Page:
Ever since the US bombing of Syria, I’ve been wondering what the new official US policy actually is regarding bombing Syria (and other places). Well, Secretary of State Tillerson has cleared this up for me. According to Tillerson, the United States will punish those “who commit crimes against the innocents anywhere in the world.” That, to me, sounds both noble and ambitious. It should certainly keep Captain America busy well beyond his first 100 days. It’s a big world and harmed innocents might be found just about anywhere. For a while there, I thought the US president was just kind of upset about seeing some dead kids and figured he’d shoot some missiles at some bad hombres.
I wonder how this will play out with his advisor, Steve Bannon. I doubt that Bannon looks favorably on meddling in Middle Eastern affairs. Trump’s son-in-law, Jared Kushner, on the other hand, might think this is just the sort of thing to do (which puts him in the company of such Trump-bait as Hillary Clinton and John McCain). I wonder whether Trump will throw over his mentor for his family, or, rather, when he will do this.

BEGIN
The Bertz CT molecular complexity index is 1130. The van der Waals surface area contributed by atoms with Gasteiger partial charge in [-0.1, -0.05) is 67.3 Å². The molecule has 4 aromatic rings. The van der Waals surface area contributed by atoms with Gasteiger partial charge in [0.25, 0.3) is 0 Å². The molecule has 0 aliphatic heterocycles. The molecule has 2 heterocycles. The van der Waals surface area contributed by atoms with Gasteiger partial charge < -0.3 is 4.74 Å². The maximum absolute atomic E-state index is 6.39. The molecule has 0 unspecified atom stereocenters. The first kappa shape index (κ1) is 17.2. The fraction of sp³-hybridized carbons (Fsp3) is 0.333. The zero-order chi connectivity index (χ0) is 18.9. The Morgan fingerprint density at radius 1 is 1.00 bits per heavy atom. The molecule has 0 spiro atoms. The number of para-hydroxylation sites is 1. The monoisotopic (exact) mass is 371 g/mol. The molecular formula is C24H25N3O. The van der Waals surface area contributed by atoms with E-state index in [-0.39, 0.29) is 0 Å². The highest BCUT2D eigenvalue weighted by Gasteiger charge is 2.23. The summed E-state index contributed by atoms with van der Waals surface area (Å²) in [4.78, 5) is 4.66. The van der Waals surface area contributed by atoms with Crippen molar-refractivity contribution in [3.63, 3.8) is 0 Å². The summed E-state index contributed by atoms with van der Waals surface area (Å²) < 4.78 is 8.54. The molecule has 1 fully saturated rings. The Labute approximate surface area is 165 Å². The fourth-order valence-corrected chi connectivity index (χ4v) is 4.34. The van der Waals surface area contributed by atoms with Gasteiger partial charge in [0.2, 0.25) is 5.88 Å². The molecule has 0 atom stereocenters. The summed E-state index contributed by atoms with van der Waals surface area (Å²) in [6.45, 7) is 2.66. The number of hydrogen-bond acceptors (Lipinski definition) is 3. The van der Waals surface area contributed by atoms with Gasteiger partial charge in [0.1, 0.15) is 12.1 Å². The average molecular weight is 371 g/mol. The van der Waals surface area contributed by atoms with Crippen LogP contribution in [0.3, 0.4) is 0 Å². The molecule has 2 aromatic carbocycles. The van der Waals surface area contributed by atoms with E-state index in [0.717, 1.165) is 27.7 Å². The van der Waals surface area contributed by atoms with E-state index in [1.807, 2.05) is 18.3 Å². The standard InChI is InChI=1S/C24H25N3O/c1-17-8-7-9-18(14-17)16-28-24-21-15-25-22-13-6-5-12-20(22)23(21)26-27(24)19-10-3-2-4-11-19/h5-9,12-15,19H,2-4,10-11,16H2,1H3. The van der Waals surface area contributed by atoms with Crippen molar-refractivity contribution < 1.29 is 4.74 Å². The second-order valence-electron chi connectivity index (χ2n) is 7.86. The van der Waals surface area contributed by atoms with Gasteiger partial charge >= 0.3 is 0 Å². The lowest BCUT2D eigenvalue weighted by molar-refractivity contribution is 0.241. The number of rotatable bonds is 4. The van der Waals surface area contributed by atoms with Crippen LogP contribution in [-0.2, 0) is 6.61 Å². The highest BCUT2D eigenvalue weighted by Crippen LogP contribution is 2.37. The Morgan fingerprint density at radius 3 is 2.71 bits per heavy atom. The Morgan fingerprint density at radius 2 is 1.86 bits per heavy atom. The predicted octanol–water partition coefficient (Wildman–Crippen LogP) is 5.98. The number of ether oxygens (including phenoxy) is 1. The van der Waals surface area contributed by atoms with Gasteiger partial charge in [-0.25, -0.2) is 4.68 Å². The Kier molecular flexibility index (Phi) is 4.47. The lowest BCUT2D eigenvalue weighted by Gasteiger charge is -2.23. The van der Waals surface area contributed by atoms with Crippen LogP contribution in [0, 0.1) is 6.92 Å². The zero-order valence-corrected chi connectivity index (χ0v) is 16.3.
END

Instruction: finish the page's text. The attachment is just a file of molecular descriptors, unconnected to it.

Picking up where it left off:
If Bannon is looking for a new gig, he might want to move to Sweden. It seems that the recent terror attack there has convinced Swedish Prime Minister Stefan Löfven that mass immigration may not be in his country’s best interests.
Finally, in case you’re wondering if there is any more to the recent Wikileaks leak, Julian Assange has this to tell you:
Vault 7 is the largest intelligence leak in history. We’ve published so far less than 1 percent of that material. Now, so far, the publications that we have published reveal that the Central Intelligence Agency has decided to create, in the last 10 years, its own captive version of the National Security Agency, not specialized in bulk interception, but specialized in semi-automated hacking processes. That’s creation of viruses, Trojans, etc., to put in people’s computer systems, telephones, TVs, and have those then report back to CIA listening posts that collect that information, ingest it into the broader CIA process….
So, I think it’s—it’s significant that as the Central Intelligence Agency gained budgetary and political preeminence over the National Security Agency, which used to have a bigger budget—in the post-9/11 environment, the CIA’s budget has now increased to about 1.5 times that of the National Security Agency.
Remember the good old days when the scariest snoops were the NSA? It seems the CIA is back on top.